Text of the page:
The picture below shows the wall after the roses were cut back to a manageable size, ready for removal, instantly improving the area and making it look more self-contained. The second picture shows the adjacent rose garden where four ‘Blush Noisette’ roses, planted against the fence, have been similarly cut back for the same reason, ready for removal and replacement with roses that grow no taller than the fence itself.

It was back in 2012 that this version of the rose garden took shape, and a year later when the wall bordering the blue & white border was built, so these ill-advised rose choices date back 7 or 8 years and I have certainly learned a lot about roses since then – and indeed have bought a lot of roses since then too, but I shan’t bore you with numbers…!

The wise owl in today’s opening picture just looks and says nothing, keeping his wisdom to himself. He was a recent acquisition from Etsy, a good source of quirky items for the garden, bought to add interest to the path less travelled, and was accompanied by a woodpecker and a squirrel.

Lumping some pictures together as one theme, that comes to about Six on Saturday; please visit our host Jon the Propagator for more sixes this Saturday.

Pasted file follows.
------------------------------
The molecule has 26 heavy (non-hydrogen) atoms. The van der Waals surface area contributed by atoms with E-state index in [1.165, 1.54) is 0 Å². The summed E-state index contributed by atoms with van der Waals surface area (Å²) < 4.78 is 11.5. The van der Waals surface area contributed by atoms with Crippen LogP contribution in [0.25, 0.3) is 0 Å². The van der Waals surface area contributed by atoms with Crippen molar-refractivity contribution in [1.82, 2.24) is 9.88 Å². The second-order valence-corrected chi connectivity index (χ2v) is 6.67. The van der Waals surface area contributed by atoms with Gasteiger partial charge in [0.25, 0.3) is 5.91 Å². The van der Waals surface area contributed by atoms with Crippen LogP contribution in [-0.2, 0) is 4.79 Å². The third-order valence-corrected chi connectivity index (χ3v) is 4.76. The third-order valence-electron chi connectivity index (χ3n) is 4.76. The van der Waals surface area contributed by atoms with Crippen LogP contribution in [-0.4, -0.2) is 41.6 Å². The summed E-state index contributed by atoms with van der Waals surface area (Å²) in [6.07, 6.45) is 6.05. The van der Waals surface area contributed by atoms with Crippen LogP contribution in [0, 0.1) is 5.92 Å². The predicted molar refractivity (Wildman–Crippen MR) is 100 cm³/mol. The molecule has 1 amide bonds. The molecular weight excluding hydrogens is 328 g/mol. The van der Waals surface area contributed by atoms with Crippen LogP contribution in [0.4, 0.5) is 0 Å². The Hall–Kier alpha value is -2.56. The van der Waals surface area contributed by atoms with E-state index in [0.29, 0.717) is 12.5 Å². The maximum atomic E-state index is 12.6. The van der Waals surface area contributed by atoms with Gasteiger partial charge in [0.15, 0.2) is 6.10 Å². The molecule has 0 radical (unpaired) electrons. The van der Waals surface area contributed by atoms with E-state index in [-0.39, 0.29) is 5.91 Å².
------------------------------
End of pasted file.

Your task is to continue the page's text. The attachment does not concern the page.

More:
Posted in garden structure, Gardening, Gardens, herbaceous perennials, projects, roses, Six on Saturday | 28 Comments

Wordless Wednesday: Frills and Flounces

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Best of the August Bunch

For some time, Chloris of My Blooming Garden has been hosting a meme celebrating the Top Ten blooms each month; it is often difficult to pick just ten, to avoid both repetition and featuring several varieties of the same species, but it can still be useful as a reminder of what was its peak each month. However, for similar reasons, she has decided that the meme has run its course, but will go on to feature other highlights each month instead. Thank you Chloris; in the meantime, do check out her blog for the last of her Top Ten booms.

I have started with a self-seeded sunflower this month, which I thought at first had arrived from bird feeder seed, but now that it is flowering I believe it is an overexcited seedling from a dwarf variety I grew last year, no longer dwarf but around 4ft high. There are actually a couple of plants, so even more reason for them to have self-seeded in situ. Having not used any sunflowers in vases this year yet, this needs to be rectified soon!

No apologies for including two roses in my ten; most of the roses are having a second flush, but I am especially enjoying seeing Lady Emma Hamilton and Munstead Wood again after several weeks’ absence:

I have however lumped all my dahlias in together:

And all the zinnias too, a combination of Purple Prince, Orange King and Benary Giant Mix: